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Society, Heal Thyself: 5 Takeaways from Leaders Challenging Unequal System

by Johnny McNulty

On March 28, five leaders driving change across the globe shared how they tackle systemic challenges affecting their communities.

The 2023 Catalyst Fund recipients are all leaders whose personal and professional journeys have brought them the experiences and insights to see through the landscape of today to envision a more just society, as well as the ability and connection to affected communities to put that into action. Whether it is in the practice of medicine in the field, or how health intersects with technology and government, in the vast world of public education, as an architect who builds spaces where people and nature thrive, or by channeling first-hand police violence into a process of community healing and trust-building, these leaders have learned by doing in deep partnership with the communities most affected by inequities.

On March 28, 2023, these five leaders—Kaya Henderson, Dr. Benson Hsu, Adib Dada, Leon Ford and Dr. Ajay Nair—joined Michelle Molitor of The Equity Lab to discuss their experiences and the lessons they’ve learned. They arrived from a wide range of geographies and backgrounds, reflecting the breadth of the Aspen Global Leadership Network, yet their experiences and insights led us to common themes and takeaways on how leaders can best effect change in their communities while also sustaining themselves for the long haul.

Here are five quick takeaways from that conversation:

It takes time to gather the experience needed to find solutions.

One common factor among several of the Catalyst Fund leaders is how they needed to go through a certain number of experiences—from their upbringing to their education to their careers and then being immersed in communities—before they developed both their ideas for ventures and the ability and will to carry it out. For Dr. Nair, it was not just his experience treating vulnerable populations in Mumbai but his subsequent careers in tech that gave him the breadth of experiences to lead an effort that would allow better information sharing among care providers and the wider health sector so that even vulnerable patients and neighborhoods receive the attention and resources they need. Kaya Henderson had direct experience as the Chancellor of DC schools, but it was the pandemic and subsequent assault on education that centers and discusses racism that catalyzed her vision for Reconstruction US. Dr. Hsu served South Dakota for 10 years before gaining the insight that fixing health equity required re-thinking the pathways of new doctors.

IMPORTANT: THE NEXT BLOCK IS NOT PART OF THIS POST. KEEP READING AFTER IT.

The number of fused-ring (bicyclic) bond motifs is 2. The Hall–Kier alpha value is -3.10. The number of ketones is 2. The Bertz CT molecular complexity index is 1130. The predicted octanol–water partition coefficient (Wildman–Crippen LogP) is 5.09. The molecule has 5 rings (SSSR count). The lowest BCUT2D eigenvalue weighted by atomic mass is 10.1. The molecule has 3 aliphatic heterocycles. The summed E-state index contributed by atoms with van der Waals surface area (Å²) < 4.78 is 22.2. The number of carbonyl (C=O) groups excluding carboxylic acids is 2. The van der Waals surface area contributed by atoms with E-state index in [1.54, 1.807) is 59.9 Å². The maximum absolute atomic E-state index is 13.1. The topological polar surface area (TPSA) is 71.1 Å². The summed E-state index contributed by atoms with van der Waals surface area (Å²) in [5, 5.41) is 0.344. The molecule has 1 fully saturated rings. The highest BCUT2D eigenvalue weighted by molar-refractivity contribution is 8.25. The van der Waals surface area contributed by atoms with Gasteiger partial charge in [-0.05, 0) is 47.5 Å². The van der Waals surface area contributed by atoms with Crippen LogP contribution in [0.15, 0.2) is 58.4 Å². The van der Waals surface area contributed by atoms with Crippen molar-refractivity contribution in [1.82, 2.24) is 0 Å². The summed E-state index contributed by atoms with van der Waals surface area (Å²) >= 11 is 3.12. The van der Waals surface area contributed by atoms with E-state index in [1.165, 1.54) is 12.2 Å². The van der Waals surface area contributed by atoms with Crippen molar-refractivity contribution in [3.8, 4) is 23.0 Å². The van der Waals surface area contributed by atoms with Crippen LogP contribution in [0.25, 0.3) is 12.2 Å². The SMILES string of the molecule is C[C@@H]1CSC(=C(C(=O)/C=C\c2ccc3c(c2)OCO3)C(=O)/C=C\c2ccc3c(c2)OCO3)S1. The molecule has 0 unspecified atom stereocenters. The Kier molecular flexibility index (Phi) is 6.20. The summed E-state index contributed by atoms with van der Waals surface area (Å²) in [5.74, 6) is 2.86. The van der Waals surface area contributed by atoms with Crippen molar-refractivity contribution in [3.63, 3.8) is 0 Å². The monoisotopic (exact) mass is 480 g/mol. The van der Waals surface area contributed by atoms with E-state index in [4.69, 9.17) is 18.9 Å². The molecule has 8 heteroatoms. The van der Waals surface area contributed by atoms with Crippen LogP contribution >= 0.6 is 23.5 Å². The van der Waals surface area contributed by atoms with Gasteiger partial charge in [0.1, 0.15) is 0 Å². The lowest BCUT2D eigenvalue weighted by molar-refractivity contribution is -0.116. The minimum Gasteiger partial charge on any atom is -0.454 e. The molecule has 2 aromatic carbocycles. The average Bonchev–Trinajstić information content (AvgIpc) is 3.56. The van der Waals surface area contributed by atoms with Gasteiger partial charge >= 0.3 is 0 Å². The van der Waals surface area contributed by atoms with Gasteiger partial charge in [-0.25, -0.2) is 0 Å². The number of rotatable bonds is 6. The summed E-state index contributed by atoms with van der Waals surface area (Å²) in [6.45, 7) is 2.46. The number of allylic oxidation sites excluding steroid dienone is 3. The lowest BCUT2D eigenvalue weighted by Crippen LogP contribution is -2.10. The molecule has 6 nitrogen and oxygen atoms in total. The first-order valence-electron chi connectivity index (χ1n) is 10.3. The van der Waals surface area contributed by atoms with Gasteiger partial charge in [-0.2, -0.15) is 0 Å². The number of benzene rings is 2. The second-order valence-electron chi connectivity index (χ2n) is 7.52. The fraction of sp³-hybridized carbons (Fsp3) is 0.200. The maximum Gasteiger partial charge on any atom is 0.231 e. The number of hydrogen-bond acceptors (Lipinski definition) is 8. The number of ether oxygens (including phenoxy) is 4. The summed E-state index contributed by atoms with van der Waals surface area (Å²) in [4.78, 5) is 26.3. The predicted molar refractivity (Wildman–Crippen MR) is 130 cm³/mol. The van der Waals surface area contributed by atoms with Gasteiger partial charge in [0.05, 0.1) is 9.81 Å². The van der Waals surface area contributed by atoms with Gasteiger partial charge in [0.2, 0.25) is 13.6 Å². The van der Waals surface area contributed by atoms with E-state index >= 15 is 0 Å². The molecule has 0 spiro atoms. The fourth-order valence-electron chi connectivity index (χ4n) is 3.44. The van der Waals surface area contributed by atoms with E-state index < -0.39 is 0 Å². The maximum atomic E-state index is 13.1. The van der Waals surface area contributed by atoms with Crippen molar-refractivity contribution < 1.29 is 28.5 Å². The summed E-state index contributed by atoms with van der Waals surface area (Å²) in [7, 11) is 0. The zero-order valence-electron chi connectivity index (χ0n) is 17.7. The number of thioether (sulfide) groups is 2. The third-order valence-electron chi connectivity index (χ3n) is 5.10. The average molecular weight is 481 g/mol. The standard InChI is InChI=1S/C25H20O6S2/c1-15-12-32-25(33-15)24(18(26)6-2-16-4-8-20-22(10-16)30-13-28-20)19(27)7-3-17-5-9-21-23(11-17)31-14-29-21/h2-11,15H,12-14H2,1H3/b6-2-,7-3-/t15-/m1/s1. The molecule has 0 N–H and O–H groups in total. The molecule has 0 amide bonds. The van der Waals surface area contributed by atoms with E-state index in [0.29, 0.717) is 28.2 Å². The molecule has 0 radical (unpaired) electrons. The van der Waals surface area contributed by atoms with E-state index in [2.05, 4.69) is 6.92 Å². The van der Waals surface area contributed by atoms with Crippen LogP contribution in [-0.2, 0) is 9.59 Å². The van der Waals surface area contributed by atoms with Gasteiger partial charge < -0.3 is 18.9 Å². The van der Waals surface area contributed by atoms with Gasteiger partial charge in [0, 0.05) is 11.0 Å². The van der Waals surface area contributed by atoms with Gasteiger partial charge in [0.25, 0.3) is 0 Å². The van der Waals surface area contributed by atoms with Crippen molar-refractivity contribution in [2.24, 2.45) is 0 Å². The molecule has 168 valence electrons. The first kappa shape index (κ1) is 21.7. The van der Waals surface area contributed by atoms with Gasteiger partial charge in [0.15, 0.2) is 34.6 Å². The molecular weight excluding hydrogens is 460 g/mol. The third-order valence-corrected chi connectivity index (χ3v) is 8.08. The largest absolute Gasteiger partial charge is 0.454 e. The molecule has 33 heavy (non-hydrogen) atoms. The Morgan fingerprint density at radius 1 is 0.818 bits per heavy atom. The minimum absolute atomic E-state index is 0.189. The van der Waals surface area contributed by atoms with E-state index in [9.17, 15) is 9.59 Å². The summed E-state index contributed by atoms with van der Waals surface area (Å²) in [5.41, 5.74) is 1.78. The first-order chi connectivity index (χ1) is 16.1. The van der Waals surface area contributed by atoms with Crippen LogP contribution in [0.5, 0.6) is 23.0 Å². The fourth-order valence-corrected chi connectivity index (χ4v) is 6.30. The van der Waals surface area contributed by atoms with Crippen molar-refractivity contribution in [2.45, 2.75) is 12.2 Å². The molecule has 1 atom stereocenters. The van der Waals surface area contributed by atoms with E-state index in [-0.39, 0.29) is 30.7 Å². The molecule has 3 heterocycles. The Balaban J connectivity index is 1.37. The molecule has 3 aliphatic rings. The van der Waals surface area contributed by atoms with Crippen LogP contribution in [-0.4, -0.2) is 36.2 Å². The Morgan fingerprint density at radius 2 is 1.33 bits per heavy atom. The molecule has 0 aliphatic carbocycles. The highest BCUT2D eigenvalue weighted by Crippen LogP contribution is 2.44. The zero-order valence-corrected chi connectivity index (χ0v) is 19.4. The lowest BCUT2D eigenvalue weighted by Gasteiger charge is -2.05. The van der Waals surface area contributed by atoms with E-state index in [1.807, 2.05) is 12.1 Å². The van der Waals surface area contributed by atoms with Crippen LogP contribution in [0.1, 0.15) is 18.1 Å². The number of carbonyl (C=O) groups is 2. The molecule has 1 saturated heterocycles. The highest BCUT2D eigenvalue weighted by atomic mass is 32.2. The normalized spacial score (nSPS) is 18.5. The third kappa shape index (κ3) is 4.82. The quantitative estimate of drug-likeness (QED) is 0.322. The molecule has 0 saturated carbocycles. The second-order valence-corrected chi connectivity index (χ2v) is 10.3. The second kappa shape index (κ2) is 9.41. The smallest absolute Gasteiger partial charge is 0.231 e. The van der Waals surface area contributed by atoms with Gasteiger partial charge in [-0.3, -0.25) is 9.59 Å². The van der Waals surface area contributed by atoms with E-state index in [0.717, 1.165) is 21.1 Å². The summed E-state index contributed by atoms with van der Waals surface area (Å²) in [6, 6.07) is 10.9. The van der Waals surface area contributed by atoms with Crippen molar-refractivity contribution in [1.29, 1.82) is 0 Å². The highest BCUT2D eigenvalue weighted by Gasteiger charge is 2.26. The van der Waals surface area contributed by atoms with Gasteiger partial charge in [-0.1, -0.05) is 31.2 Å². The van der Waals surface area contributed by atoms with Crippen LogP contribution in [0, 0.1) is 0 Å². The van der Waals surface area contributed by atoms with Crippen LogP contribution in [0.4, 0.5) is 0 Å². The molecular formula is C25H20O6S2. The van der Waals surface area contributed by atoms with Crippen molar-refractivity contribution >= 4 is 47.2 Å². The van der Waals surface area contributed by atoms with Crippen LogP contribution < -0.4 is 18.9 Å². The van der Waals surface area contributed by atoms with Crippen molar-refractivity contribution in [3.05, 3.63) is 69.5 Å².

How do we encourage and support doctors to think about equity, knowing the current system doesn't necessarily reward that?

Dr. Benson Hsu, Founder, Aequitas Health

Progress is measured in small wins.

When we learn history (preferably from a Reconstruction US course), the big boldface dates and events tend to dominate, but those are often ratifications of the efforts and victories of many people in many places over time. By the time the big victory is ready, it’s actually easier than the small victories notched when it seemed more hopeless. But for Leon Ford, it’s those daily units of progress—conversations with police officers and with young people, inspiring one more person to get engaged—that keep him going. Furthermore, as Dr. Hsu said, small wins are the only way to deal with problems that seem overwhelming at first, which was his experience when thinking about health equity before drilling down into how career pathways are incentivized. Likewise, Adib Dada advised listeners to abandon perfection and start small - you’re always going to make mistakes, so just make them.

When you work for future generations, it’s important to see those generations connect with the work.